In the center of colonial Mexico, Sepulveda is a gorgeous centuries-old hacienda on a working ranch that's a magnet for horse lovers and those escaping the cities for fresh air in the countryside.
Located about an hour from the international airport of Leon, Hacienda Sepúlveda is one of those fabulous country estates that's well–known by Mexican nationals but almost totally off the radar of most foreigners. It's located in Lagos de Moreno, which is pretty enough but not a tourism hotspot, plus it–s hard to compete with all the attractions in nearby Guanajuato and San Miguel de Allende. If you can manage to put this grand hacienda hotel on your schedule, however, you'll be rewarded with a memorable stay in beautiful surroundings.
Some of the main structures date back to 1684 and the ranch has been in use even longer. Although converted to a hotel in 1991, the third generation owners still plant crops here on part of the 300 acres of land and there are generally more than 40 horses on site. The equestrian aspect is what draws many visitors from North America and Europe: they come here to ride for days on not just the hacienda property but other estates and natural areas nearby. When I visited, some guests were learning how to herd cattle from a charro and they visited a horse whisperer who leads the animals around without any reins.
The gardens around the hacienda are popular with butterflies and birds and there's a pond where you can fish or just take out a paddleboat. Walking trails lead to a old aqueduct and other ruins. Mountain bikes are available to ride around the property. For lazier pursuits, there are hammocks, hot tubs, and a dramatic swimming pool next to arches in the center courtyard. It gets too cold for swimming a few months a year here in the high desert, but the pool does stay warmer than the air much of the time because the water is coming from a hot spring.
Staffers set up romantic dinners for two in nooks around the pool and in a separate courtyard by the bar: Sepulveda is a popular spot for weddings, anniversaries, and romantic getaways. The main restaurant is situated in what was once the area where hay and corn feed was kept. With a high barrel ceiling and thick stone walls, it's not the warmest place in winter, but stays very comfortable the rest of the year. The limited menu is based on recipes from the woman who has been cooking for the family for decades. While this makes for a good story and provides a sense of history, lunch and dinner can get redundant after a copule days. For budgeting purposes, it's also best to go for the full meal plan when booking a room because there are no prices on any of the menus and there's nowhere else to go nearby anyway.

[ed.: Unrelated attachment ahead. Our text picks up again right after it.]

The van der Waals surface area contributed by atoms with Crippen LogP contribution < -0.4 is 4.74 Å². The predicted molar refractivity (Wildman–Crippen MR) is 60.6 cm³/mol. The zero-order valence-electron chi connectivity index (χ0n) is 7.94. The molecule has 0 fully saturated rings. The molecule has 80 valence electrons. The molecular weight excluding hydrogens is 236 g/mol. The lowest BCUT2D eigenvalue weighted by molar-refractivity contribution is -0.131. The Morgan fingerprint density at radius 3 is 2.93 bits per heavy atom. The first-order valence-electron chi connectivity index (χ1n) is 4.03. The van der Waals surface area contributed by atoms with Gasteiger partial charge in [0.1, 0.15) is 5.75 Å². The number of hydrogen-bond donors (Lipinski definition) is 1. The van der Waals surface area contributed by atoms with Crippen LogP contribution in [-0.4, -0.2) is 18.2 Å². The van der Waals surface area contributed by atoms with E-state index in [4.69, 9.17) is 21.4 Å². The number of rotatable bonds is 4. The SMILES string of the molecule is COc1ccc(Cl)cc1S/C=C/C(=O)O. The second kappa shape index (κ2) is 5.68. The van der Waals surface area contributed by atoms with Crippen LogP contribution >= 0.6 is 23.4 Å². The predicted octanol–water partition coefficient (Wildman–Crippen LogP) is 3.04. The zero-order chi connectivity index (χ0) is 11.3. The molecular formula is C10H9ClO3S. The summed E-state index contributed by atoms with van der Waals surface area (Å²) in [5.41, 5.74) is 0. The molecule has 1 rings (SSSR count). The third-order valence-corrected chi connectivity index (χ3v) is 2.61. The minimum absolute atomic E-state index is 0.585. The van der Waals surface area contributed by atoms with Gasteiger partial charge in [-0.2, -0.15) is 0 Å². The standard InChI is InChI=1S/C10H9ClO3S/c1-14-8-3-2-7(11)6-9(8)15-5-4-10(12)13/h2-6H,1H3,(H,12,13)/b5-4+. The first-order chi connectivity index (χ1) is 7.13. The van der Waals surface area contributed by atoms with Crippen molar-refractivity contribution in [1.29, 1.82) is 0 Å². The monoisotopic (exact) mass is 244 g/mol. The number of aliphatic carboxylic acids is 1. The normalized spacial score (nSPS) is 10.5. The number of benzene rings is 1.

The bar was once part of the stables and it's the kind of place where you sit down for a drink and end up staying for hours. Local tin light fixtures, comfortable furniture, and interesting curios all make this a place meant for lingering. A full–sized pool table offers another reason to stick around.
Past a courtyard full of cacti and giant henequin-like maguey plants is a spa in an 1890 building that offers very reasonbly prices treatments: facials, vinotherapy, a chocolate wrap, or more conventional massages. Another hot tub is here along with a warm relaxation area.
The 23 rooms vary in size, layout, and building age, with some being in the oldest part of the hacienda and some just looking historic but really being in newer buildings. All have the pampering touches you would expect, like robes, comfortable beds (even the fold–outs), soft linens, and an array of good toiletries. Cable TVs have several channels in English and there are coffee makers as well. All have some kind of fireplace or wood stove, which is necessary in the cold months, plus an array of mosquito repellant methods, which can come in handy in the summer.
All rooms are equipped with antiques, quality furniture (much of it hand–carved), and period artwork — though non–Christians may want to check out the room photos on the hotel's website if they're bothered by seeing an entire wall covered by crucifixes or images of the Virgin Mary. The various suites are worth the modest upgrade for their additional space and extras. The Chula Vista one has its own balcony with a view, for instance, and La Troje is on two levels, with a loft bedroom on top. Las Virgines is a corner suite with views of the gardens and a separate living room.
In a building with such thick walls, the complimentary Wi-Fi is spotty throughout. Most guests aren't here to work anyway; on the contrary it's a place guests come to forget their troubles and enjoy each others' company.
Hacienda Sepulveda can be reached in one to three hours from Guadalajara, Leon, Aguas Calientes, Guanajuato, or San Miguel de Allende. While this hacienda hotel is better known among residents of those cities than with people outside the country, multiple staffers speak English well on top of their gracious service.
Web Address: www.haciendasepulveda.com
Total Number of Rooms: 23
Published rates: $160 to $255 room only, $295 to $370 full board for two
Review and photos by editor Timothy Scott.